As MoneyWatch's Eric Schurenberg recently reported, dividend-paying stocks emerged as a rare bright spot among much manager gloom at last month's Morningstar Investment Conference. And the chorus singing dividend payers' praises is not confined to stock managers pushing their book. Glass-half-empty market watcher James Grant recently talked up dividend stocks, labeling a list of intriguing dividend plays "Treasury alternatives." (The list is in Schurenberg's post linked above) while David Rosenberg, the well-respected bear at Gluskin Sheff noted yesterday that dividend payers are "bonds in drag." (That was a compliment.)
What's with all the sudden dividend love? Well, The 2 percent yield on the S&P 500 index is more than the payout on a five-year Treasury, and its not hard to find deep-blue blue chips, such as Johnson & Johnson (JNG; 3.6 percent yield) generating more income than the 3 percent yield on a 10-year Treasury. Moreover, stocks can actually do just fine in a rising rate environment, and as Morningstar recently laid out plenty of top-quality blue chips with a competitive edge not only have compelling dividend payouts but are also trading at below-market valuations.
So are dividend payers really all that? And more importantly, are bonds the worst idea right now?
How to Put Dividends to Work in Your Portfolio
The wrong interpretation of all the dividend hype is that it is a call to completely bail on bonds. This isn't meant as a bake-off between the two. Bonds are bonds, stocks are stocks. Different risk profiles, different roles in your portfolio. No one is suggesting you dump bonds for dividend stocks.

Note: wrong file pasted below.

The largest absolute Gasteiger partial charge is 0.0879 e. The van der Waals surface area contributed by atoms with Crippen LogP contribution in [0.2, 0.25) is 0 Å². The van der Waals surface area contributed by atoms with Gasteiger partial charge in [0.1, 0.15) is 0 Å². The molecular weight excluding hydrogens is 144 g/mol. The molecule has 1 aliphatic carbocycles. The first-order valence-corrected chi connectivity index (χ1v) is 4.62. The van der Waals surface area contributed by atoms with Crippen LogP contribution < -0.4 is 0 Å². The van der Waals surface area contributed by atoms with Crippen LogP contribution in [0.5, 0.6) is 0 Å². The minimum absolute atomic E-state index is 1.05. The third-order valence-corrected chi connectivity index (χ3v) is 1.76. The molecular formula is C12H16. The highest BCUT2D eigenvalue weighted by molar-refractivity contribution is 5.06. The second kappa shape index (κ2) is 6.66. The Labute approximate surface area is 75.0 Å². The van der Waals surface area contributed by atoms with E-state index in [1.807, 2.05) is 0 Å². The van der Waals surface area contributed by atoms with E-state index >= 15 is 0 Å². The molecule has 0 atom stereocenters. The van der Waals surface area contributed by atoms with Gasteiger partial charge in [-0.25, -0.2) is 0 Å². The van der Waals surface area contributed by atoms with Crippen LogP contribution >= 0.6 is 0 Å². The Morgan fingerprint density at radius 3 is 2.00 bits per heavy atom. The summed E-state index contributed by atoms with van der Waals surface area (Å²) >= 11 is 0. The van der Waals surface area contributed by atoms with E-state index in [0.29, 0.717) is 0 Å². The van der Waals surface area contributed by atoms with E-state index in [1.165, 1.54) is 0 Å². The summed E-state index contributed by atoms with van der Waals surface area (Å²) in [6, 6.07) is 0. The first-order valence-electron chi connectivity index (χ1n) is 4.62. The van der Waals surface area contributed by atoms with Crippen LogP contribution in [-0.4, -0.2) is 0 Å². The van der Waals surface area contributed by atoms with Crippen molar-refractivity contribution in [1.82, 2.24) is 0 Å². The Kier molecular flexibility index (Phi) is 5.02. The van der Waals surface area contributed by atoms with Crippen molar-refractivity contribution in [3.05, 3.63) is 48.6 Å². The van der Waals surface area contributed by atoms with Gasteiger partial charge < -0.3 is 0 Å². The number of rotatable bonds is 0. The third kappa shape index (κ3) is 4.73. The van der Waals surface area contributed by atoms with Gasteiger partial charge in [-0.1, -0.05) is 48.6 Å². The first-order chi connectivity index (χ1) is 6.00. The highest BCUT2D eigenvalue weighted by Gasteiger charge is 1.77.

"I don't want to tell people don't buy bonds. That's not fair," veteran dividend-ace Hersh Cohen recently told MoneyWatch. "What I think you have to weigh is what are the most attractive asset classes and shift assets in that direction," said Clearbridge's chief investment officer.
But for the past 18 months investors have been shifting the wrong way, pouring record amounts into the bid-up Treasury market and shunning equities, including many well-priced dividend stocks. At the very least you want to get back to your long-term stock/bond mix. Then, while you're at it, take a look at dividend-payers for a piece of the equity stake. And as Cohen notes, maybe now is a time for a tactical shift (translation: small, not large) to give dividend stocks a bigger play in your overall portfolio if you are comfortable with stock-market volatility.
That's not just a market timing gambit. What's nice about the recent spotlight on dividend stocks is that it's making a case for one of the best time-tested investing strategies. Dividend stocks, especially those that have a likelihood to increase over time, are anything but a short-term story. Just take a look at this chart compiled by Ned Davis research that covers six recessions and two massive bear markets.
That said, investing in individual dividend-payers comes with the obvious risk of any direct investment: it can blow up on you. BP's recent move to suspend its dividend is just the latest instance of a disappearing dividend; and 2008 was the worst year on record for dividend cuts. Sticking with a diversified fund or ETF is a smart way to reduce the risk of being smacked hard by an intermittent dividend blow-up. The SPDR S&P Dividend (SDY, 3.7 percent yield) is an ETF worth a look. Among funds, Vanguard Dividend Growth (VDIGX 2.3 percent yield) focuses on companies likely to increase their dividend payout.